The Australian economy is struggling to make the transition from the mining boom in a reasonable time frame, with only house prices and housing construction really showing any signs of life.
Large swathes of the rest of the economy from retail to manufacturing to consumer sentiment are still struggling and in need of a rate cut.
But the RBA is unable to deliver a rate cut let alone change to an “easing bias” because of the boom in Australian house prices according to Goldman Sachs head of economics Tim Toohey via the SMH.
Like the Reserve Bank, Toohey believes that the Aussie dollar needs to be lower but he highlighted that it’s not just the lower level of the Aussie but that the fall itself needs to be “lower relative to where commodity prices actually are going”.
But he added that it will be some time before the Aussie falls sustainably.
“It’s going to feel like a very, very long time, I think, before that shift in Fed policy can actually give you a breakage in the currency without potentially additional policy easing on the local front.”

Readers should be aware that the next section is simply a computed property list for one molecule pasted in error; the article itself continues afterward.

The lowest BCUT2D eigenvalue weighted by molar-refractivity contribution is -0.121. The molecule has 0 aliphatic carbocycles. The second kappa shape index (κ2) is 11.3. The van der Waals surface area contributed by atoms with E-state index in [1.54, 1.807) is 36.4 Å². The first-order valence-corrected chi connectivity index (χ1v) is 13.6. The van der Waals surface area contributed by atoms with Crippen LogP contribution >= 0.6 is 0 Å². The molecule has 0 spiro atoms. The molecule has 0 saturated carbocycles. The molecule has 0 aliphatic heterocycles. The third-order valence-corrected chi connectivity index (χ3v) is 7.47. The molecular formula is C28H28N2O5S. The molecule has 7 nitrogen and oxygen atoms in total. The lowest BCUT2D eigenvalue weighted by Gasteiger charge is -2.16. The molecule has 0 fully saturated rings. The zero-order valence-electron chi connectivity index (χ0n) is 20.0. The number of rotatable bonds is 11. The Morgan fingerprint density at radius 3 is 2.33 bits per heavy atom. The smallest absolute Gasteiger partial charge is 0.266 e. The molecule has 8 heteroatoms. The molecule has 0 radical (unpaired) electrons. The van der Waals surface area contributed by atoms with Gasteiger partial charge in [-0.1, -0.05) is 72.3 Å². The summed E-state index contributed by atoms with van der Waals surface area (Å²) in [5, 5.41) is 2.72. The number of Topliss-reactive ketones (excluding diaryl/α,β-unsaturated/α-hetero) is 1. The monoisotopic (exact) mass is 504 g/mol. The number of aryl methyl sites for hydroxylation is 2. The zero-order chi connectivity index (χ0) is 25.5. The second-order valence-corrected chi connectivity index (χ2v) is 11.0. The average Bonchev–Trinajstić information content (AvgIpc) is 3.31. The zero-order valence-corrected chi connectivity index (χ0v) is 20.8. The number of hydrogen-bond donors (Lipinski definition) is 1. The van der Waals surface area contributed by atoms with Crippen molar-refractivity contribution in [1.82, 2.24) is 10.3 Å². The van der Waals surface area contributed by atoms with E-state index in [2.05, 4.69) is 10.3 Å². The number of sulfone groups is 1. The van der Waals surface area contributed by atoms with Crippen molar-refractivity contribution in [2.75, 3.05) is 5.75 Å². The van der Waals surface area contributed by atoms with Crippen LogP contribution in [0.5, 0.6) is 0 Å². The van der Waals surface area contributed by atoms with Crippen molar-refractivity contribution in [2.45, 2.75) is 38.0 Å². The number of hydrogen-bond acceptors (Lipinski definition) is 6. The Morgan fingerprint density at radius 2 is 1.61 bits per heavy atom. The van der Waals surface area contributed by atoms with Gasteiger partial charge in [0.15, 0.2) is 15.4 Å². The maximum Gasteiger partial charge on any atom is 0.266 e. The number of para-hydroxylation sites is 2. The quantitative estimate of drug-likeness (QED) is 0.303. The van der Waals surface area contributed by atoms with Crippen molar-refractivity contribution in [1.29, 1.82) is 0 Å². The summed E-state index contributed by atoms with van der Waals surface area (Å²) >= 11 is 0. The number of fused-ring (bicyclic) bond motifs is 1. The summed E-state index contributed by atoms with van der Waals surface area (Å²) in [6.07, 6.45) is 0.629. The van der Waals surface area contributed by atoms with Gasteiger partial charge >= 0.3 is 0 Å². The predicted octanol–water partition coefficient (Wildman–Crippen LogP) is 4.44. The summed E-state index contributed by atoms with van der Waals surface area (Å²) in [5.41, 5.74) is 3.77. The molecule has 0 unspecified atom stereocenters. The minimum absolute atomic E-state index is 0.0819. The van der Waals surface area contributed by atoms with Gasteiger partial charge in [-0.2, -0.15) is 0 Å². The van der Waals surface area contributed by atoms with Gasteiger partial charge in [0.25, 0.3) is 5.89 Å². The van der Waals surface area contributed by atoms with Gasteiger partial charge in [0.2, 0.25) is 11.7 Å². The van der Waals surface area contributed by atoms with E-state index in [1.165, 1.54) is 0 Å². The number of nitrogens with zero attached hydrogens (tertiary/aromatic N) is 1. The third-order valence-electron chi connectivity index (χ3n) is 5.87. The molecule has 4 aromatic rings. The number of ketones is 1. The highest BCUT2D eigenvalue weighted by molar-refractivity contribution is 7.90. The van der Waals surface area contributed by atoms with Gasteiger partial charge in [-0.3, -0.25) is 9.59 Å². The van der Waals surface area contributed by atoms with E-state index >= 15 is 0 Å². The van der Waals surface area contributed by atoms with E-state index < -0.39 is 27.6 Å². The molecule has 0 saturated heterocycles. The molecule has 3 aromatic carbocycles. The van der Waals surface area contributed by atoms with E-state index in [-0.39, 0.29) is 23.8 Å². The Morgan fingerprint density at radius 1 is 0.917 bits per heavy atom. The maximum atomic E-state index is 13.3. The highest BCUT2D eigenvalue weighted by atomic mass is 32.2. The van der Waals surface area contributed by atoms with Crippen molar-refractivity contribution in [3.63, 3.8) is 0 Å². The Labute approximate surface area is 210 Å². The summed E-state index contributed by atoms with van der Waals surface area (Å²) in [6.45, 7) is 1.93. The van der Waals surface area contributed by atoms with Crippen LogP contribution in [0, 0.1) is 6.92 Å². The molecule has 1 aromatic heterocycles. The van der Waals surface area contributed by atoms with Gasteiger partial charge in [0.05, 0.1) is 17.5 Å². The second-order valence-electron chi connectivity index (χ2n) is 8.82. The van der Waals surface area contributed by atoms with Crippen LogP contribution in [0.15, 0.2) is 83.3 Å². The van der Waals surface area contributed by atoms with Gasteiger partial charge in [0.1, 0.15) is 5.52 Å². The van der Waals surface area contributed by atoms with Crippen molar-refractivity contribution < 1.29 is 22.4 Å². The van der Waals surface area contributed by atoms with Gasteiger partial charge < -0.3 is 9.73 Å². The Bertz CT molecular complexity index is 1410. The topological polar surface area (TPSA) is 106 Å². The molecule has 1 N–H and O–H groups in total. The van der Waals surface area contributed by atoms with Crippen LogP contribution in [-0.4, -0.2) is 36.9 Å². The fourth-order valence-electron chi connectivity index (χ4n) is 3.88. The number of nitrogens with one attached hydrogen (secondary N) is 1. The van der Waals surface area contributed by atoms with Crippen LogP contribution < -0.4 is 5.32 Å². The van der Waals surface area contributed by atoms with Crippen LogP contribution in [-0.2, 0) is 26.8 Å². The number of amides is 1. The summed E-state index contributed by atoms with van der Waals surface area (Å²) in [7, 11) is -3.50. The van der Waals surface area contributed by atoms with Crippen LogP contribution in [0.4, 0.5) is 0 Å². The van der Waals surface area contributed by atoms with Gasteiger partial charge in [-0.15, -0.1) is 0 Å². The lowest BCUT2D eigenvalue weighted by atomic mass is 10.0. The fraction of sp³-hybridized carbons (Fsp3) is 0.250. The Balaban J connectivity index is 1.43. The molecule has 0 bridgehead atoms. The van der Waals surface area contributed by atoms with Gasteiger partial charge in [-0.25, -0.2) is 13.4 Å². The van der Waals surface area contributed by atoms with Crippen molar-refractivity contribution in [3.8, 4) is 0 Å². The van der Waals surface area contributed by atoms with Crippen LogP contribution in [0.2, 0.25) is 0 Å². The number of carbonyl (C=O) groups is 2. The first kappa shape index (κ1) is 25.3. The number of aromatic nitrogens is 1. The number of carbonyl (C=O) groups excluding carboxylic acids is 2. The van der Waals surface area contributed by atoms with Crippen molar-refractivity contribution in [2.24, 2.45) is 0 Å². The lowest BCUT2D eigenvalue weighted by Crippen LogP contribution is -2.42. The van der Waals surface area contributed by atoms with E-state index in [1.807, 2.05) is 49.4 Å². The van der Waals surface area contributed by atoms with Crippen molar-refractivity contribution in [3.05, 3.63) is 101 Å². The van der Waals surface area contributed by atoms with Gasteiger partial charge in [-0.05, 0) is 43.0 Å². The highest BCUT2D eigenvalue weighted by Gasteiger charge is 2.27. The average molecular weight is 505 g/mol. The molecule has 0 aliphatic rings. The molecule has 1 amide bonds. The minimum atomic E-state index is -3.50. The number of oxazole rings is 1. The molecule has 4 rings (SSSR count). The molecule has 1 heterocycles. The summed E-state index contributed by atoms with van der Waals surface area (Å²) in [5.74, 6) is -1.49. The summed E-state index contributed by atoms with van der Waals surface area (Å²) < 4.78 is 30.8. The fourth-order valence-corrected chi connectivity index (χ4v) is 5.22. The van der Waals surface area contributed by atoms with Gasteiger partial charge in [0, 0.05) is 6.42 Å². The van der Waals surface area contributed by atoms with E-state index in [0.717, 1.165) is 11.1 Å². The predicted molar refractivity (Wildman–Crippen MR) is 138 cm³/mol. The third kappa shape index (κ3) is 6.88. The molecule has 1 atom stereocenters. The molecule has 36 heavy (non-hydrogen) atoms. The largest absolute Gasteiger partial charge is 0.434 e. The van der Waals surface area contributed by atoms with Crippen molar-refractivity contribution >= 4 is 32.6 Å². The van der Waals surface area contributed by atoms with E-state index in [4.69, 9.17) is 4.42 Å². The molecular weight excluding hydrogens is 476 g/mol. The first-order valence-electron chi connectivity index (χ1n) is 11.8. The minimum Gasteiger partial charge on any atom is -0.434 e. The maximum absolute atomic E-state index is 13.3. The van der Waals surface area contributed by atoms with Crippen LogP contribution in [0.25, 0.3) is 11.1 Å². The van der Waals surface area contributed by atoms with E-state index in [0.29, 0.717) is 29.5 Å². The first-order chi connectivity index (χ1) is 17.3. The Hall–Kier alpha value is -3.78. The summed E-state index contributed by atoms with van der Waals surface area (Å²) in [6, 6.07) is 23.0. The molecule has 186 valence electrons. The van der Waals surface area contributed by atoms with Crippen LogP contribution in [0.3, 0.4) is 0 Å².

Which means that the economy is going to look quite a bit weaker in 2015, making the current concerns over housing less important in restraining the RBA, according to Toohey.
It’s going to come down to the unemployment rate, inflation and, as I say, house prices are more of a second-order concern. Into that March, April period next year, that’s when it’s going to get interesting.
In the end, Toohey reluctantly took out his call for a rate cut recently but he says it was a reluctant move on the back of house prices. Clearly, though, he’s not far away from calling for a rate cut once more.
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